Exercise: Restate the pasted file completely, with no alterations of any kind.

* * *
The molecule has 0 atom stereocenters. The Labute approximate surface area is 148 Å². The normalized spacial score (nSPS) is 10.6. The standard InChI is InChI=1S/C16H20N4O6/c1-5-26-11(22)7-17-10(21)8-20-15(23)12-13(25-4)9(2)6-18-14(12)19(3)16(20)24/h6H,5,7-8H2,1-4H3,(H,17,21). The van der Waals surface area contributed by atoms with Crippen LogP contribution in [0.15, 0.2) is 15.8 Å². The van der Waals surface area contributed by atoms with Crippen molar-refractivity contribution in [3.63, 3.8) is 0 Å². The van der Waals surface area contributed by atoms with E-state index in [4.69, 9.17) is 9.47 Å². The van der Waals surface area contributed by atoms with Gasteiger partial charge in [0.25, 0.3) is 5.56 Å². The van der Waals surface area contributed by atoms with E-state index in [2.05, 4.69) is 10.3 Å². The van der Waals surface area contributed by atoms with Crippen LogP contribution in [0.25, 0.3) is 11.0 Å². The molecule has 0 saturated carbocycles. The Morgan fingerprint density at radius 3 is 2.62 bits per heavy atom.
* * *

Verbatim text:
The molecule has 0 atom stereocenters. The Labute approximate surface area is 148 Å². The normalized spacial score (nSPS) is 10.6. The standard InChI is InChI=1S/C16H20N4O6/c1-5-26-11(22)7-17-10(21)8-20-15(23)12-13(25-4)9(2)6-18-14(12)19(3)16(20)24/h6H,5,7-8H2,1-4H3,(H,17,21). The van der Waals surface area contributed by atoms with Crippen LogP contribution in [0.15, 0.2) is 15.8 Å². The van der Waals surface area contributed by atoms with Crippen molar-refractivity contribution in [3.63, 3.8) is 0 Å². The van der Waals surface area contributed by atoms with E-state index in [4.69, 9.17) is 9.47 Å². The van der Waals surface area contributed by atoms with Gasteiger partial charge in [0.25, 0.3) is 5.56 Å². The van der Waals surface area contributed by atoms with E-state index in [2.05, 4.69) is 10.3 Å². The van der Waals surface area contributed by atoms with Crippen LogP contribution in [0.25, 0.3) is 11.0 Å². The molecule has 0 saturated carbocycles. The Morgan fingerprint density at radius 3 is 2.62 bits per heavy atom.